Divide and multiply. If your tulips have finished flowering and are starting to turn brown, it's a good time to separate bulblets from the bulbs that have just bloomed. Bulblets, which are smaller than a garlic clove, are found at the base of the larger bulbs and break away freely. Remove them and plant in areas where you'd like new tulips. They do best in sandier soils, which stay warmer and drain well during wetter periods. I don't usually wait until fall to separate bulbs because they're much easier to find in the garden when they still have dried stems attached. Prepare the new locations by digging a hole six to eight inches deep. Mix in some compost and place the bulbs and new bulblets in the hole. Partially cover with soil, place a small piece of chicken wire over all that, and fill with soil. The chicken wire will prevent squirrels from digging up your new plantings. Young bulbs typically don't bloom the first year after transplanting. They take two to three years to store enough food reserves to produce a flower stalk.

Manicure iris plants. Once your irises are done blooming, cut the stalks down to the ground. In a few weeks you can begin dividing if your plants are too rootbound. Unearth the rhizomes with a cultivator. Inspect for areas that may be soft or discolored, remove with a sharp knife, and discard in the trash, not the compost pile. You don't want to spread diseases or pests to your new transplants. Before planting, let the divided rhizomes dry out for several hours so the parts that were cut can harden or callus over. Don't mulch your newly planted iris. The rhizomes don't like a lot of moisture; they can easily rot. To see how it's done, go to www.gardeningknowhow.com/flower/dividing-transplanting-iris.htm

Prime garden beds. It's finally OK to plant tomatoes and other warm-season crops, as the danger of frost is past. Dig deep holes for your tomatoes; they're one of the very few plants for which deep is better. You can also dig a long trench, lay your tomato plants in on their side, and bury as much of the stem as possible. Both methods are conducive to developing massive root systems to support the plentiful crop you're planning on. If you have trellises in place, start training the young plants as they grow. For interesting trellis ideas, go to free.woodworking-plans.org/tomato-trellis-designs.html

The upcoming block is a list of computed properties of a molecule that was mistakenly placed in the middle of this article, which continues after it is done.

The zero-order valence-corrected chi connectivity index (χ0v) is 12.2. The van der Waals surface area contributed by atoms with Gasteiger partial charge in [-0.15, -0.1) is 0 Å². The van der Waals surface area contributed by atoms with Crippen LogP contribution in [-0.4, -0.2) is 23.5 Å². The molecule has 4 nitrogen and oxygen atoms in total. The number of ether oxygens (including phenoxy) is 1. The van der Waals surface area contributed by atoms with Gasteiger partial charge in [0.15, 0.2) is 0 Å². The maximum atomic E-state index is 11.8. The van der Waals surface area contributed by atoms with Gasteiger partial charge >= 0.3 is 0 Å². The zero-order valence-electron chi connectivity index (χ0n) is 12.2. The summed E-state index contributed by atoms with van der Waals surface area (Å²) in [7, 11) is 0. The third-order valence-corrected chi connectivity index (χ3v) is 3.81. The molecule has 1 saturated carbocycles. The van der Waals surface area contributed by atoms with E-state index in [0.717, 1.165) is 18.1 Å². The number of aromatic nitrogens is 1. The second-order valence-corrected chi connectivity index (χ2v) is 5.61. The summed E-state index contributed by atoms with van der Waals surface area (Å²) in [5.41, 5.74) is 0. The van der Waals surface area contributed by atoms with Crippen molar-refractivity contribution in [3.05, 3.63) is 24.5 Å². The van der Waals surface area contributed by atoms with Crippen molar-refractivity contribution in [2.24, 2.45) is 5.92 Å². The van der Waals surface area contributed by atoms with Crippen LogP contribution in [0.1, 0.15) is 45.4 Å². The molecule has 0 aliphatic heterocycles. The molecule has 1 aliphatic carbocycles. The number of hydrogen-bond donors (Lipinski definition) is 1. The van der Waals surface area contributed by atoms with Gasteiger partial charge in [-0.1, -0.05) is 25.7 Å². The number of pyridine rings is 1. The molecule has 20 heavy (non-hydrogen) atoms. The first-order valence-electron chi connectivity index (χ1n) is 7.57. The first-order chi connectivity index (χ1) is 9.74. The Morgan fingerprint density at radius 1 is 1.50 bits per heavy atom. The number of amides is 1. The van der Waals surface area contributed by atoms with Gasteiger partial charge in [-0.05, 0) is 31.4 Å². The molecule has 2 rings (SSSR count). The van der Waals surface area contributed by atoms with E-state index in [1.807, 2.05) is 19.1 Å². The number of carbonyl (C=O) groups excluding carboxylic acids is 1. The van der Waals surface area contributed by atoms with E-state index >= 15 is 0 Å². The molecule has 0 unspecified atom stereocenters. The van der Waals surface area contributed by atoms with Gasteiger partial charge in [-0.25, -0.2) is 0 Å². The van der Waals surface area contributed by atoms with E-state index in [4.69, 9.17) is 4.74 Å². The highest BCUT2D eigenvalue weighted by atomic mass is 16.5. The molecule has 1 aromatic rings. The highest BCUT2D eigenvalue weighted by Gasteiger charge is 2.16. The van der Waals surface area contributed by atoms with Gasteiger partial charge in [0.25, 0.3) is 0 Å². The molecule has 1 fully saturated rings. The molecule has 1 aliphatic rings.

Select pots according to gravity. If you're planting mixed containers, you need to tailor the pot to the plant. If you have a plant that needs quick-draining soil, like bearded iris and other xeriscape plants, a taller, more upright container will drain quicker. If you want the water to linger in the pot longer, use one that's wider than it is tall. It'll hold water better for impatiens and other plants that need slower-draining conditions.

Speaking of water …There are many products on the market now, such as water-absorbing crystals, that can make watering less of a chore. Adding these so-called "superabsorbers" to your potting medium makes it less likely you'll overwater. Some are made from corn gluten, others from polymers, but they're all capable of absorbing many times their weight in water, releasing the moisture when the plant's roots need it. You could mix the crystals with compost when preparing soil in your garden beds, but I prefer to use them in containers. I've been doing that for years and I'm watering less as a result. Be careful not to put too many crystals in the pot; your plant will get waterlogged. For a good explanation of how crystals work, go to www.seniorwomen.com/hs/articles/coyner/articlesCoyner0602.html

Take advantage of volunteers. This year I've noticed many new seedlings coming up around my hellebores, columbines and money plant. I certainly welcome these volunteer plants, but sometimes they grow in the wrong place. Just before the next rain, I'll move them to bare spots in the garden. A year ago, I moved close to 100 tiny hellebores, which are now getting very large and turning into a great ground cover for a new area I've begun to plant. Volunteers are wonderful money-savers; you won't need to spend as much on new perennials. For more information, see www.oregonlive.com/hillsboro/index.ssf/2012/04/take_advantage_of_volunteer_pl.html

Lay down the life support. When you plant your vegetables and flowers, put down soaker hoses, too. They're easily hidden under mulch, and will allow water to seep directly into the soil at a uniform rate. You can buy timers to program them, but I like to just attach one end of the soaker hose to the faucet and turn it on when the plants need watering. It's helpful to have a rain gauge or soil-moisture meter to tell you when watering's necessary, but one thing's true across the board: Give your new starts a proper welcome by watering for a good 30 minutes. www.savingwater.org/docs/SuccesswithSoakerHoses.pdf

Eva Monheim is a certified arborist, master floral designer, and full-time lecturer in horticulture at Temple University Ambler; she is also an instructor at Longwood Gardens in Kennett Square. Contact her at emonheim@temple.edu.